“Everything I did, I did for my country.”

~ Pol Pot, interview with Far Eastern Economic Review (1997)

In any case, Sichan Siv lost his whole immediate family and his extended family. As a young man, he was somehow able to escape the minefields and patrols, and make his way to the Cambodian border. From there, he was put into a refugee camp in Thailand, and fortunately became friends with an American Peace Corps Volunteer who was able to get him to the United States on a visa.

Sichan Siv quickly learned English and landed in New York City. His job was driving a cab, but he obviously displayed some high degree of intelligence because one way or another, he was accepted into Columbia University and graduated with honors. He went on to become a high level US diplomat, and eventually the Ambassador to ECOSOC.

When he came to La Paz, Bolivia, we scheduled a meeting with the Foreign Minister. It was a very important meeting and I didn’t want to be late. We were maybe fifteen minutes away from the Foreign Ministry, when he asked the armored SUV if we could pull over so that he could look at some CDs of local Andean music with flute, guitar, charango, etc.

A band playing native Andean music, with instruments like the charango, the recorder, guitar, and more. Different bands will incorporate different styles and instruments. 

We had the driver pull over, and there was Ambassador Siv taking his time, whistling a tune, and looking at the different CDs. I tried on several occasions to say to him that we wanted to get there a little early, if not right on time. But what struck me is that he almost intentionally kept whistling and asking the driver to translate to the street vendor about the music.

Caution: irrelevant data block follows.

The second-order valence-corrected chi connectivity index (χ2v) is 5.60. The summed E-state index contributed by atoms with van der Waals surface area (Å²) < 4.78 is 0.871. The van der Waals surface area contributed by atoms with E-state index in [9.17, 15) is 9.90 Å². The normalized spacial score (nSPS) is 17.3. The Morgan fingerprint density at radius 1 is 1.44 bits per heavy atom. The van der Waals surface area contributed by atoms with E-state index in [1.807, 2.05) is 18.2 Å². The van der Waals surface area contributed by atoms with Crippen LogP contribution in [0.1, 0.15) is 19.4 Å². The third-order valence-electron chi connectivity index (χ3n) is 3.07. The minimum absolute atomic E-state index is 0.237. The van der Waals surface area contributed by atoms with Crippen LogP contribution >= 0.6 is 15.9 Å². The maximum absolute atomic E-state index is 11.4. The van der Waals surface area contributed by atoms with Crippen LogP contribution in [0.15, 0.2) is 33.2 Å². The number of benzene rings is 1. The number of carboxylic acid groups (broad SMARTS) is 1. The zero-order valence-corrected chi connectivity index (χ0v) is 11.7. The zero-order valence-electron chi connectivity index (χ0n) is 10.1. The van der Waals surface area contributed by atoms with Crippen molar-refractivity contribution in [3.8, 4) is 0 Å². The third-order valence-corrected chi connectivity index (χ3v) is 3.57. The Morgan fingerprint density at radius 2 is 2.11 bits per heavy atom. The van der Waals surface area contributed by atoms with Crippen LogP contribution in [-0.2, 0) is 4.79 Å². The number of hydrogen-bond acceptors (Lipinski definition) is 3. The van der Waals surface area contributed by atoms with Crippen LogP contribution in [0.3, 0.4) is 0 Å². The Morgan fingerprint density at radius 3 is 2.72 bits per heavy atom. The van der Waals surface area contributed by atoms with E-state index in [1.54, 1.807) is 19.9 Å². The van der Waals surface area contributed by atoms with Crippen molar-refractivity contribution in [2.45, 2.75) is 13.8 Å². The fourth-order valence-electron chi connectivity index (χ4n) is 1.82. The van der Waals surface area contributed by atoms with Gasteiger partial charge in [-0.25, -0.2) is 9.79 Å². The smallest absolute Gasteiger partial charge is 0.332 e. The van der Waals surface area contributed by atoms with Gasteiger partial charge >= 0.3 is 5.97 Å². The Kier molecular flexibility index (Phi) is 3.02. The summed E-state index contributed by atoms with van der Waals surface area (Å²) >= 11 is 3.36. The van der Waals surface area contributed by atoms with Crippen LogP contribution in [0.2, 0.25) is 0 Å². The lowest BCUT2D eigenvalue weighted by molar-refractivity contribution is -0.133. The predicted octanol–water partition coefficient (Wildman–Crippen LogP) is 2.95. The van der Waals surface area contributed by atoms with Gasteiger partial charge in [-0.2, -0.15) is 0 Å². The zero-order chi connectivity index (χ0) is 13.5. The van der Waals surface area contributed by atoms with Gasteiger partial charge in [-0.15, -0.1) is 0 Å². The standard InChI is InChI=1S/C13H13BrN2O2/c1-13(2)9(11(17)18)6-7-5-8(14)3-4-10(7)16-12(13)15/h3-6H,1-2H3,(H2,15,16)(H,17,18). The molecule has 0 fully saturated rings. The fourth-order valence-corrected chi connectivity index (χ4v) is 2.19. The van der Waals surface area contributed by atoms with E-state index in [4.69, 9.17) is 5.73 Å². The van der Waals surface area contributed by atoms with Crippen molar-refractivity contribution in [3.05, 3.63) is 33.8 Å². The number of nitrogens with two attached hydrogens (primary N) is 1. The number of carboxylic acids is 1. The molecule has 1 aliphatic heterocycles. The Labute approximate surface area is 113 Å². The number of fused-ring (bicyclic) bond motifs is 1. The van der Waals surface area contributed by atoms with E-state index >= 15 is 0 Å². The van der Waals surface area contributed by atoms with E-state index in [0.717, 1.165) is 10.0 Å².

Time ticked on by and we were actually running late.

When we finally arrived at the Foreign Ministry, in its very formal and ornate gilded Rococo hall, we came in and I could see that once the meeting started, the Foreign Minister was already a little miffed that we had showed up late.

He did not blame Ambassador Siv directly, but since he knew me, he complained to me that I should have known better, and that it was an important meeting. I didn’t say anything in return — I just kept my mouth shut.

Without getting into the details per se, the Foreign Minister began, and the dignitaries began to talk about the merits of Marxism and so forth.

It was then that I realized that Ambassador Sichan Siv had purposely arrived late so that he could talk to these people in a serious way. I can’t get into all the details, but essentially what he said was, “You may think you know what Marxism or socialism or communism is about, but only someone like me who’s actually lived through the genocide in Cambodia and its Killing Fields can tell you what it’s really all about if you go in that direction.”

And so the officials were, I would say, a mixture of shock and growing belief.

Skulls from the victims of the Cambodian genocide. (photo from CreativeCommons)

“I was responsible for everything so I accept responsibility and blame. But show me, comrade, one document proving that I was personally responsible for the deaths.”

~Pol Pot, as reported by David Ashley (1995) and quoted in Brother Number One (1999) by David P. Chandler